Everton, a founding member of England’s Premier League that has fallen into financial crisis, faced yet more pain on Friday after it was given a 10-point penalty for breaching the league’s economic rules. The punishment sent Everton to the bottom of the league standings and left it facing the threat of relegation from England’s top division at the end of the season.

The announcement of a points penalty was not a surprise, since the Premier League had come under pressure to act by rival teams angered by Everton’s rule breaches. But the decision will deepen the crisis that has engulfed Everton, one of English soccer’s oldest teams, at a time when its very future has been placed under a cloud by hundreds of millions of dollars in debt.

An independent league commission hearing the case against Everton for breaching the league’s profit and sustainability rules announced the punishment. It said the penalty — the biggest in the Premier League’s history — must be applied immediately, a result that plunged the Blues to 19th place from their relatively safer position in 14th and on the same points total, 4, as last-place Burnley.

At the end of each season, the bottom three teams in the Premier League table are relegated out of the division and into the second-tier Championship.

Everton said it was “shocked and disappointed” by the scale of the penalty, and immediately announced its intent to appeal.

“The club believes that the Commission has imposed a wholly disproportionate and unjust sporting sanction,” Everton said in a statement on its website. “The club has already communicated its intention to appeal the decision to the Premier League.”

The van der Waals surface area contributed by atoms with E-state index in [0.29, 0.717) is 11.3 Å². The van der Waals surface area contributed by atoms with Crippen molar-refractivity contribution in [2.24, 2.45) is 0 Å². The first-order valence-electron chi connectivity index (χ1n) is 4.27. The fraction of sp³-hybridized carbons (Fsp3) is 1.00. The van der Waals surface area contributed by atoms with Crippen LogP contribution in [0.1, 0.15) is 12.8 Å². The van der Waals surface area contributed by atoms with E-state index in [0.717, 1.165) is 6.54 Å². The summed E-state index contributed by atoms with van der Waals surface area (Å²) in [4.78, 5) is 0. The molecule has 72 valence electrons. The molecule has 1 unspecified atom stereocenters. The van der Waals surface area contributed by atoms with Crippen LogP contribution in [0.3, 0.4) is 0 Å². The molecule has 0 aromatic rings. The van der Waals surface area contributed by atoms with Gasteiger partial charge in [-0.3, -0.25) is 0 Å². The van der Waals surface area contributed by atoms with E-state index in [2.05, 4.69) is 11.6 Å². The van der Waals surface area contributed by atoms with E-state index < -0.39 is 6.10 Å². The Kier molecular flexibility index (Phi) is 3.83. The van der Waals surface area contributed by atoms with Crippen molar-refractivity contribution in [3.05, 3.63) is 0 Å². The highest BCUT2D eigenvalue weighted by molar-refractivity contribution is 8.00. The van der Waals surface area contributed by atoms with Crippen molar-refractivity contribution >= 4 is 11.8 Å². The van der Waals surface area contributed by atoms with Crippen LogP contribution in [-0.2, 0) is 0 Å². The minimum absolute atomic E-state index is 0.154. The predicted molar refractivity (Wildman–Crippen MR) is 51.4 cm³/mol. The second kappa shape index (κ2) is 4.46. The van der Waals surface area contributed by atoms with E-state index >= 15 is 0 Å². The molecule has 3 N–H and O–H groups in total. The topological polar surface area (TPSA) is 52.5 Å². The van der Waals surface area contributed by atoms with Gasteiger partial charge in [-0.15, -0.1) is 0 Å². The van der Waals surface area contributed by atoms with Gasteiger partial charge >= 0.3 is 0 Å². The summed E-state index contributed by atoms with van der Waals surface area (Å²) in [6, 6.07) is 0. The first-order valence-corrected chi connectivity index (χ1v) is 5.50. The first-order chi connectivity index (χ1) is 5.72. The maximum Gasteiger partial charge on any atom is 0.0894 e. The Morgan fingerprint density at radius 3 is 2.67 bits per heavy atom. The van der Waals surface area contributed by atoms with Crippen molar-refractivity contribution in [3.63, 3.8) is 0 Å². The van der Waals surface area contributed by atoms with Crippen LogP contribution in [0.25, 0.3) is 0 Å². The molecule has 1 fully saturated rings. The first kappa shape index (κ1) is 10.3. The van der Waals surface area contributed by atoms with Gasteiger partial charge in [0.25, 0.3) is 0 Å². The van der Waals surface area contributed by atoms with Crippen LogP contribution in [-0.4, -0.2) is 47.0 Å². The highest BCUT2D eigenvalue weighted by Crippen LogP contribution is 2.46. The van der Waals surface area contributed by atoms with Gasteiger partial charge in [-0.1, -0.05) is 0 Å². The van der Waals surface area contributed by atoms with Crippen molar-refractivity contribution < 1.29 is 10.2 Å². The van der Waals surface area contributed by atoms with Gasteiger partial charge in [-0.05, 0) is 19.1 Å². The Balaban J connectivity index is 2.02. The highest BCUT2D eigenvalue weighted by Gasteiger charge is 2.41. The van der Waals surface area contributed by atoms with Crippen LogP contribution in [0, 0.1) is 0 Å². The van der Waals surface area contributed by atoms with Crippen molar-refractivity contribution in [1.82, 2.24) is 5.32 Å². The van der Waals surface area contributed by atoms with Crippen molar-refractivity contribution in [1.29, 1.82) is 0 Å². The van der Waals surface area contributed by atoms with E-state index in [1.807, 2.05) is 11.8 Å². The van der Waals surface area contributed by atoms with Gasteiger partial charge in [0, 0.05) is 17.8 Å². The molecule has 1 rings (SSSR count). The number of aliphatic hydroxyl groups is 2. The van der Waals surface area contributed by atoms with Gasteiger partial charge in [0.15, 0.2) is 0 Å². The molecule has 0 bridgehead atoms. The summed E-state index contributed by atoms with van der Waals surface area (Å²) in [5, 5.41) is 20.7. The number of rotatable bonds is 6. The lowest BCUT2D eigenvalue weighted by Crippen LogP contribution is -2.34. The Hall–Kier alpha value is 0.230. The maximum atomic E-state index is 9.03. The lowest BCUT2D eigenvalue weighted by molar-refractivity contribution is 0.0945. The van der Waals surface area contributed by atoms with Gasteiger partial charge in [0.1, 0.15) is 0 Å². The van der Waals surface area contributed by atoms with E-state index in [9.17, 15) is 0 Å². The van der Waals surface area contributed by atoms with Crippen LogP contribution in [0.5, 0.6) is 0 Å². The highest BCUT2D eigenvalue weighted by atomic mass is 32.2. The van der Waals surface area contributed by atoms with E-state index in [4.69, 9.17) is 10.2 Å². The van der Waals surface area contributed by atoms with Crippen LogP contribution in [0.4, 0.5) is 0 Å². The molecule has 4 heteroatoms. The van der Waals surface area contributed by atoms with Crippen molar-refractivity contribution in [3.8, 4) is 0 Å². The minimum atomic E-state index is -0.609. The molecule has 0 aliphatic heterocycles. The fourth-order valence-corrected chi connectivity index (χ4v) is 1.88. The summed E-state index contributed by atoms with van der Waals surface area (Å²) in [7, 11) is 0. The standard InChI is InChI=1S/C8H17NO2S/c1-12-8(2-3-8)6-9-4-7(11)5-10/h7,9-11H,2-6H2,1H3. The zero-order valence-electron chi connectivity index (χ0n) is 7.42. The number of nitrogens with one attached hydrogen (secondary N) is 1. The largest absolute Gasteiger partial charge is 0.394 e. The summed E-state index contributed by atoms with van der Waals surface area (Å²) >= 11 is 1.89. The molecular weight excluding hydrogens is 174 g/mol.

The team’s perilous financial state has required regular cash infusions from external sources to allow the club to continue operating. The most recent loan came from 777 Partners, an American group that in September agreed to acquire the storied club. That deal has not yet been approved by the Premier League and the Financial Conduct Authority, a regulator, amid questions about 777 Partners’ own finances.

The Premier League referred Everton to an independent commission in March after Everton posted financial losses for the fifth straight year. Under the league’s regulations, teams are allowed to lose no more than 105 million pounds, or $130 million, over a three-year period. Everton acknowledged being in breach of those rules for the financial year through 2022.

The panel, according to a 41-page written judgment, agreed with the Premier League’s assessment that Everton had breached the allowed amount of losses by £19.5 million (almost $25 million).

The scale of Everton’s penalty raises the prospect of a far larger punishment that could await the league’s dominant team, Manchester City. The club has been charged with 115 rule breaches related to its financial declarations. That case, now in its fifth year, has yet to reach a conclusion; it is being heard by a similar panel to the one that decided the Everton case.

While the points loss severely increases the chances of Everton’s suffering a costly demotion to the second tier for the first time in its history, the low point totals obtained so far by some of its relegation rivals may yet allow it to escape. Even with its 10-point penalty, Everton is only 2 points behind Luton Town, the team occupying 17th place — the final position offering safety, and a place in the league, for next season.

A spokesman for 777 Partners said the company had no comment on the punishment or any effect it would have on its proposed acquisition, because that process remains ongoing. Its proposed deal contains contingencies for points deductions and even a possible relegation.

Part of the reason Everton’s punishment was as harsh as it, the panel said, was related to a claim, upheld by the panel, that the team had failed to engage with the league in good faith, a claim the team continues to reject.

“Both the harshness and severity of the sanction imposed by the Commission are neither a fair nor a reasonable reflection of the evidence submitted,” Everton said.

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